I get really upset about statements like that. I just don’t understand why people think breastfeeding is gross. We are FEEDING a child. Gah.
    When my Sunshine was a young baby, we went out to dinner to celebrate a pair of birthdays. It was really crowded and she was upset. I was sitting around a table with my entire family and was too shy to stand up for myself so I went to the bathroom. I’m still angry at myself for doing that. Why should nursing moms have to hide in a bathroom? A dirty, smelly bathroom?
    Now that I’m nursing again, I am much more inclined to do it whenever and wherever my son needs it and I don’t care. Playground? Yes. Library? Yes. That said, I will still choose a nice, quiet spot if I can find one and often I will nurse in my car because I just like it. I’m a private person. However, if there are no other options then nursing in public it is. I fully support other moms if they want to use blankets/hooter biders/etc but I can’t. I always hated them–between trying to get the damn thing placed just so and the baby squirming underneath, it was more of a pain than anything.
    I read so many articles supporting breastfeeding and wonder why it has such a negative stigma attached to it here? But only the breastfeeding in public part of it. People are all “oh, yeah, breastfeeding is great! Just keep it at home, where I can’t see it!” You know what? I realize people in public places all have to co-exist and I’m sorry that my breastfeeding is making you uncomfortable. Trust me, you don’t want to hear my son scream and I am not going to the bathroom again. Look away and respect my role as a mom to provide for my children. Don’t shun me as a mom, a woman and a person.

  • Posted October 12, 2010 at 8:53 pm | Permalink

    PS–Excellent post. Thank you for writing it.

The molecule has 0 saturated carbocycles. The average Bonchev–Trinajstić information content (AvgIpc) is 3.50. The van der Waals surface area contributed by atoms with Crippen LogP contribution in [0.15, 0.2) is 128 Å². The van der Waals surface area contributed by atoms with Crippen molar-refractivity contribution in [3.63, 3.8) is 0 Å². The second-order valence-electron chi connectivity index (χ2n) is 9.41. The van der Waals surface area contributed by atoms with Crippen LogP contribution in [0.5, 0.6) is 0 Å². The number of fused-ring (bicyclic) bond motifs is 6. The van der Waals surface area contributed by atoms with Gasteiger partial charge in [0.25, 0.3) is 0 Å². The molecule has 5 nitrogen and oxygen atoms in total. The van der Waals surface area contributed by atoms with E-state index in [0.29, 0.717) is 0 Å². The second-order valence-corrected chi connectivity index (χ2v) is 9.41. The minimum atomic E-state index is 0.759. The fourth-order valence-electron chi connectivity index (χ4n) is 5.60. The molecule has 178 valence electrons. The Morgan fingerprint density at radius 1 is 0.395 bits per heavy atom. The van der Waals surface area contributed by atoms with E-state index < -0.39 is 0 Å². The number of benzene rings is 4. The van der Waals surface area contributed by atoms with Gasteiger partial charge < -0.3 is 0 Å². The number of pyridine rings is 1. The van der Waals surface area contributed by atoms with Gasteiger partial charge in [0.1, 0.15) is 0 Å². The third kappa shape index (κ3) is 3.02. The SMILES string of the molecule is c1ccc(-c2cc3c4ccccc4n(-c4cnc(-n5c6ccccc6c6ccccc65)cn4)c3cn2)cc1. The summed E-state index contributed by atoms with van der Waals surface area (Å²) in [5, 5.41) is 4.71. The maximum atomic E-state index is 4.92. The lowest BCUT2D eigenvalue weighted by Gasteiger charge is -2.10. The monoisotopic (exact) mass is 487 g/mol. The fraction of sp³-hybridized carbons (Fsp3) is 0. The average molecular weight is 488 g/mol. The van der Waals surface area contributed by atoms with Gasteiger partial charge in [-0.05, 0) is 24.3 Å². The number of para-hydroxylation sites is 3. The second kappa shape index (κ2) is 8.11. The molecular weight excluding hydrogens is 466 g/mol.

• s
    Posted October 12, 2010 at 11:40 pm | Permalink

    Well said. Being a mom is always a difficult job. Being a nursing mom is the most challenging and rewarding job a woman will ever undertake.

  • daveyboy457
    Posted October 13, 2010 at 3:11 am | Permalink

    you are passionate about breast feeding, and that’s awesome. working in the health care field i know how beneficial it can be, not only for the new baby, but for the mom too. what i dont get is this, you say,
    “All I’m asking is that anyone who takes issue with this, just try to be more understanding…”
    and thats great advice, but you too, should try to do the same. i read the tweets, the ones you posted and the others too that you didnt post…
    i guess the way i see it is this, and feel free to disagree, it made her uncomfortable, some people dont like it. but it doesnt make them bad people…
    im not trying to start a fight, i just think if you want other people to be tolerant of you, you need to do the same. im not sure unfolowing here solved anything. maybe a better idea would be to contact her, privately, and let her know how and why you were offended. that would maybe open up a discussion between you both that way fostering some understanding, you of her, and she of you.
    passion is great, but so is compassion…

  • Johnnie
    Posted October 13, 2010 at 3:51 am | Permalink